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Environ Sci Technol. 2020 Mar 3;54(5):2734-2743. doi: 10.1021/acs.est.9b06333. Epub 2020 Feb 20.

Glacial Melt Inputs of Organophosphate Ester Flame Retardants to the Largest High Arctic Lake.

Author information

1
CAS Key Laboratory of Tropical Marine Bio-resources and Ecology; Guangdong Provincial Key Laboratory of Applied Marine Biology, South China Sea Institute of Oceanology, Chinese Academy of Sciences, Guangzhou 510301, P. R. China.
2
Aquatic Contaminants Research Division, Environment and Climate Change Canada, Burlington, Ontario L7S 1A1, Canada.
3
Institute for the Oceans and Fisheries, University of British Columbia, Vancouver V6T 1Z4, Canada.
4
Department of Geography, University of Toronto Mississauga, Mississauga, Ontario L5L 1C6, Canada.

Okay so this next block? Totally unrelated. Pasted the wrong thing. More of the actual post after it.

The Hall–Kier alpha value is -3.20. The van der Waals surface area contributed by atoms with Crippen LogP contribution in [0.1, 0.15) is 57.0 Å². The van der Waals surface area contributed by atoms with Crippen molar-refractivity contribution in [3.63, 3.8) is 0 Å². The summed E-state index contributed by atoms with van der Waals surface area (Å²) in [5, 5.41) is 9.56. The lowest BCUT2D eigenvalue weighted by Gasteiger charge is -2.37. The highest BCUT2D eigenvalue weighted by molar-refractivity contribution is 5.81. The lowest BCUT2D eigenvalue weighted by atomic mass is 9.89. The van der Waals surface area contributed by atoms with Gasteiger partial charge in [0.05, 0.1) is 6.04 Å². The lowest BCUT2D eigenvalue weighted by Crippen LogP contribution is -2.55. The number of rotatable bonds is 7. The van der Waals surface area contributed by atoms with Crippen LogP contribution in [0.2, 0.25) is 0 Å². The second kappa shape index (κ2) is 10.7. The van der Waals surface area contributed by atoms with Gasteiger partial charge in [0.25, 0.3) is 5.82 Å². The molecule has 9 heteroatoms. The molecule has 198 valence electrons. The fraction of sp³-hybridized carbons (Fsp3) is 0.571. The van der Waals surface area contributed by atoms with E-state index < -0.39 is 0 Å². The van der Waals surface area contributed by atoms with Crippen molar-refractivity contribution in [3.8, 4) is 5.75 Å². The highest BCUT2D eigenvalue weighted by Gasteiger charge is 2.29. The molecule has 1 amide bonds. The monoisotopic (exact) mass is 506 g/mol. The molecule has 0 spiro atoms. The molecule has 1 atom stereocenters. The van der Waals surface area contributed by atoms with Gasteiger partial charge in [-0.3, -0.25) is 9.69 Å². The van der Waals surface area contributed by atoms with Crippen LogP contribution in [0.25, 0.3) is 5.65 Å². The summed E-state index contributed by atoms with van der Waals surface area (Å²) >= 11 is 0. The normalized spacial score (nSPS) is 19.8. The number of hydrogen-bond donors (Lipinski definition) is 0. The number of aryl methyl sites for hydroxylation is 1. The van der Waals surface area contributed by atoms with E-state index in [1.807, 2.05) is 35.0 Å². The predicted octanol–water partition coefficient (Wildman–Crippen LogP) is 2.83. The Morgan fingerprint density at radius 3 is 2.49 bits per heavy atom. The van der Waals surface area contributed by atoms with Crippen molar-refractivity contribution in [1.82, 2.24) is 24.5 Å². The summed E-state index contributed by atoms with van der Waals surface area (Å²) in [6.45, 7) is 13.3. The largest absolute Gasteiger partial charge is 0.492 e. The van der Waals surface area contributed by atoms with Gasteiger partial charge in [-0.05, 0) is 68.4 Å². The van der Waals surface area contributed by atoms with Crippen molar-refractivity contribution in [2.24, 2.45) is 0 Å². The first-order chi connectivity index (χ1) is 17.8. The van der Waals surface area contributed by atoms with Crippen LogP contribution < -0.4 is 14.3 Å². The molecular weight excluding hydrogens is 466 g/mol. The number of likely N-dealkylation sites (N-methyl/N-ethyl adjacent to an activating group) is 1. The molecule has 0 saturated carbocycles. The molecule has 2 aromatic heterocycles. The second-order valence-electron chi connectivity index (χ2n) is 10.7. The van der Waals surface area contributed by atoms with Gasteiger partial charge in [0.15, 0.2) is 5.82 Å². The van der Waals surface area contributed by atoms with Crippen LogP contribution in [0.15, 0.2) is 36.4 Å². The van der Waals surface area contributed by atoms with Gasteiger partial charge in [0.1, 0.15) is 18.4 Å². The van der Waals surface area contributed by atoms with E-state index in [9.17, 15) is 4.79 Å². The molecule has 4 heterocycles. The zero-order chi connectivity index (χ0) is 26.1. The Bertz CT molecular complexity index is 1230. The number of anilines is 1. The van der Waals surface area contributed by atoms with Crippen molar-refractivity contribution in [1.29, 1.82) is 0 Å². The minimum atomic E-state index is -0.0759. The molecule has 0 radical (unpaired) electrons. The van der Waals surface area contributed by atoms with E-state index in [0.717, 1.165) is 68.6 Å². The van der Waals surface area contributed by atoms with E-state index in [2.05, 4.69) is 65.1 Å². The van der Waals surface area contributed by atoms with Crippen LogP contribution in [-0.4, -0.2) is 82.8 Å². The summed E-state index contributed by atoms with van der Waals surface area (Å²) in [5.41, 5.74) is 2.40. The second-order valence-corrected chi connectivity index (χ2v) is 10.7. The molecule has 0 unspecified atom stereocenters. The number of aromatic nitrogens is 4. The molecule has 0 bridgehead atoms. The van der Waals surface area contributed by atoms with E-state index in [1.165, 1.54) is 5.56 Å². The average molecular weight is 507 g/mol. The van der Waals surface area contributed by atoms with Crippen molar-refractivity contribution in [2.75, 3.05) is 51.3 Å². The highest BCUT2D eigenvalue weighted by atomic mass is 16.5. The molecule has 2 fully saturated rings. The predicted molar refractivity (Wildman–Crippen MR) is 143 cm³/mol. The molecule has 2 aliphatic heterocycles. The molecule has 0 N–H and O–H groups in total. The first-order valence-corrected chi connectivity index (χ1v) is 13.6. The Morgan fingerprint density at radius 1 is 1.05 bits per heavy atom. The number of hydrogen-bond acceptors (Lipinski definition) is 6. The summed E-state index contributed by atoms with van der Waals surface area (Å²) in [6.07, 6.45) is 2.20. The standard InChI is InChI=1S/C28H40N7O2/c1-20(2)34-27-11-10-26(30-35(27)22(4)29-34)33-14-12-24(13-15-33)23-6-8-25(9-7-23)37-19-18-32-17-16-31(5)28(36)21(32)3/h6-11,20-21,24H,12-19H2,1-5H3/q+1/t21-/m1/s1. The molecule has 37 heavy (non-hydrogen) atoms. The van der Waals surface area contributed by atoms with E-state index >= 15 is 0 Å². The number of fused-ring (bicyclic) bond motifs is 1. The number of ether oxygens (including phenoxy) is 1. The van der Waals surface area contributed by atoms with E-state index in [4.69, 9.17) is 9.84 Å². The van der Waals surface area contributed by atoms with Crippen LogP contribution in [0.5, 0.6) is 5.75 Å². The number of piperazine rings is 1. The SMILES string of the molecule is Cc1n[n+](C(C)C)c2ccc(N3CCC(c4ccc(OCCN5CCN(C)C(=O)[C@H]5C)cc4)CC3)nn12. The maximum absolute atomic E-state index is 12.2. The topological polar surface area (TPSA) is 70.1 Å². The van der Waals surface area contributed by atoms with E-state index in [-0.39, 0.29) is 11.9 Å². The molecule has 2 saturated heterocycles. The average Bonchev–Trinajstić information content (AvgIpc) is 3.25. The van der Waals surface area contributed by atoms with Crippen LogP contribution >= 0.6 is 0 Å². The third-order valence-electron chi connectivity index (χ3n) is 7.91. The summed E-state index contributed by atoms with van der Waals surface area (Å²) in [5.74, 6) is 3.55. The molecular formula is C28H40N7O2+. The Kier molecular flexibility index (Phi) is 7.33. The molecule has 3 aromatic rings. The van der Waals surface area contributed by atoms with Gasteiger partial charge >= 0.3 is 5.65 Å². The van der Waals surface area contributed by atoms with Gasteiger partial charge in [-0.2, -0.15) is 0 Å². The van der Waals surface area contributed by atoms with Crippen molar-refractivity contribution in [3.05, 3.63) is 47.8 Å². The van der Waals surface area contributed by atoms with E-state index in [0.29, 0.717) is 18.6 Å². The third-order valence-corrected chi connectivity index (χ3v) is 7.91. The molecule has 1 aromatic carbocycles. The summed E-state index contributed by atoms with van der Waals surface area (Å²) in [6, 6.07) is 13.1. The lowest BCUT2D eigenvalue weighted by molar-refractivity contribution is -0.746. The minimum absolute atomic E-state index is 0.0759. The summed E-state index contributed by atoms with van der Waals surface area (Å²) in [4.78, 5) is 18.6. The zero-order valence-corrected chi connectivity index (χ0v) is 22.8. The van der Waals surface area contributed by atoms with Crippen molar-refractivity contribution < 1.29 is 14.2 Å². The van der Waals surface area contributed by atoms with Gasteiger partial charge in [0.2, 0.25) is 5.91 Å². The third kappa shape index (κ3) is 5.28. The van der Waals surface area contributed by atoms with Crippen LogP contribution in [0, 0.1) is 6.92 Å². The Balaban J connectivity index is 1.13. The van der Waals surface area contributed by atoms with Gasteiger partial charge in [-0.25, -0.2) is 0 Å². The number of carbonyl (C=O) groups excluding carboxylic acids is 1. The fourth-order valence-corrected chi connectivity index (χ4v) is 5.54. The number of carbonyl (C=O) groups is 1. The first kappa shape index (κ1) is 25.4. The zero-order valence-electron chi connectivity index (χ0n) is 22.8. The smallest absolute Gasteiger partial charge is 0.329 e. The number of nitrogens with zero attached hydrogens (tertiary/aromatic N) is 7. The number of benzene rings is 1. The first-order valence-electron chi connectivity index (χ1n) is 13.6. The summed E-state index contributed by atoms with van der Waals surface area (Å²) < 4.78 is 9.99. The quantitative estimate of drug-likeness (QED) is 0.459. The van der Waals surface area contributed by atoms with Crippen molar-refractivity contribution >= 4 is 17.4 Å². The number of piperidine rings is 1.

5
Department of Chemistry, Memorial University, St John's, Newfoundland and Labrador A1B 3X7, Canada.

Abstract

Organophosphate esters (OPEs) have been detected in the Arctic environment, but the influence of glacial melt on the environmental behavior of OPEs in recipient Arctic aquatic ecosystems is still unknown. In this study, water samples were collected from Lake Hazen (LH) and its tributaries to investigate the distribution of 14 OPEs in LH and to explore the input of OPEs from glacial rivers to LH and the output of OPEs from LH in 2015 and 2018. Σ14OPE concentrations in water of LH were lower than glacial rivers and its outflow, the Ruggles River. In 2015, a high melt year, we estimated that glacial rivers contributed 7.0 ± 3.2 kg OPEs to LH, compared to a 16.5 ± 0.3 kg OPEs output by the Ruggles River, suggesting that residence time and/or additional inputs via direct wet and dry deposition and permafrost melt likely result in OPE retention in the LH watershed. In 2018, a lower melt year, Σ14OPE concentrations in glacial rivers were much lower, indicating that the rate of glacier melt may govern, in part, the concentrations of OPEs in the tributaries of LH. This study highlights long-range transport of OPEs, their deposition in Arctic glaciers, landscapes, and lakes.

PMID:
32013404
DOI:
10.1021/acs.est.9b06333
[Indexed for MEDLINE]

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